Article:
It is important to know that once a judge makes a child custody order, it can always be modified. Changes occur throughout our lives that may not have been taken into account at the time an order was put into place. The need for modifications are more important than ever with high national unemployment rates (7.9%), the enormous national deficit, significant trade imbalances and constant flux of gas prices. California, in particular, is suffering from some of the worst economic conditions in the country with unemployment rates currently at 10.2% and continuing high foreclosures of homes. The best way to deal with these changes due to circumstances sometimes out of our control, is to try to come to an agreement modifying custody with the other parent, but understandably that doesn’t always work out. If the parents cannot agree on a solution, they may ask the court to make changes for them.
What Courts Consider when Deciding Whether to Modify
If a parent wishes to modify a California custody order, a court must approve the custody change, even if the parents agree. If they do not agree, a parent must show to the court that there has been a “substantial or material change of circumstances.” The primary concern of the court is to ensure that the child remains in a stable environment with the “best interest of the child” in mind. In determining what is in the best interest of the child, a court has much discretion and can take into account a wide variety of factors that can include the financial condition of the parents, the living conditions of the parents, if there has been any substance abuse or abuse of the children and the choice of the child if the child is of sufficient age.
Circumstances that Might Allow for Modification
Child custody modifications are very common, especially in these times. Our society is constantly changing and readjusting to the turbulent economy and ever changing personal circumstances. Some situations that can justify a child custody modification are:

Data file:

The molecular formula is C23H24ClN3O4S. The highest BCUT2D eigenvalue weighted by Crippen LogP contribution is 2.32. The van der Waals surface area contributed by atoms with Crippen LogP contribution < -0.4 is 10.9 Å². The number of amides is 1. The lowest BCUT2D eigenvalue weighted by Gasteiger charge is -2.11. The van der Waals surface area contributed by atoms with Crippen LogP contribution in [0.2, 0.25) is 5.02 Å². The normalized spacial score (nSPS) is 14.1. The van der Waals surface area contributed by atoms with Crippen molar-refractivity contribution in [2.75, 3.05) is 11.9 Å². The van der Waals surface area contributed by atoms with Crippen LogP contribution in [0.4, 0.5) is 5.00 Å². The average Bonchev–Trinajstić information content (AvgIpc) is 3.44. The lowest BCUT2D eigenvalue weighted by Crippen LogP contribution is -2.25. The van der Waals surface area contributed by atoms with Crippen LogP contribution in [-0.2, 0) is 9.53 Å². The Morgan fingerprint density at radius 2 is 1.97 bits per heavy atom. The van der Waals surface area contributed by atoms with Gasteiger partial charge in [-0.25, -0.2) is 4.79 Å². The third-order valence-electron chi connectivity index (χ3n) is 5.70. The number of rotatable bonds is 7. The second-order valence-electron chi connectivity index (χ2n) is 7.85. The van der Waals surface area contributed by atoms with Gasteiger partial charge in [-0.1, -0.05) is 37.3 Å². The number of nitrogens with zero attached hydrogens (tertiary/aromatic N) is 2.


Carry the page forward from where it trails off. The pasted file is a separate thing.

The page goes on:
- A severe increase in cost of living
- A permanent disability suffered by either parent
- A child suffering a permanent disability requiring costly care
- A considerable change in income by either parent (ex: Job loss)
- Increases or decreases in costs for the child due to age of child or other
Change of school
- Relocation (see celebrity star Halle Berry in the midst of trying to get the court’s permission to relocate her four-year old daughter to Paris)
The Modification Process in California
When a parent turns to the court to make a decision for modification, both parents are required to first meet with a mediator from Family Court Services (“FCS”). The mediator will help both parents come to an agreeable solution and to hopefully put into place a new agreement. If the parents cannot come to an agreement, the mediator will write a report with a recommendation to the judge. The parents can then agree with the mediator’s report or argue to the judge as to why the mediator’s report should not be adopted. This is a difficult process and should be avoided. A settlement between the parents is highly favorable because it is quite undesirable for the courts to make decisions for you regarding your child. The assistance of a skilled, experienced family law attorney can help you reach a settlement, or as a last resort, can represent you in court to obtain a modification.
Skilled Legal Help from Minella Law Group
It is important to hire an experienced family law attorney at Minella Law Group with expert knowledge of the legal standards involved to successfully modify your current child custody order.
For more information or to schedule an appointment, click the button below, or call us at (619) 289-7948. We look forward to helping you.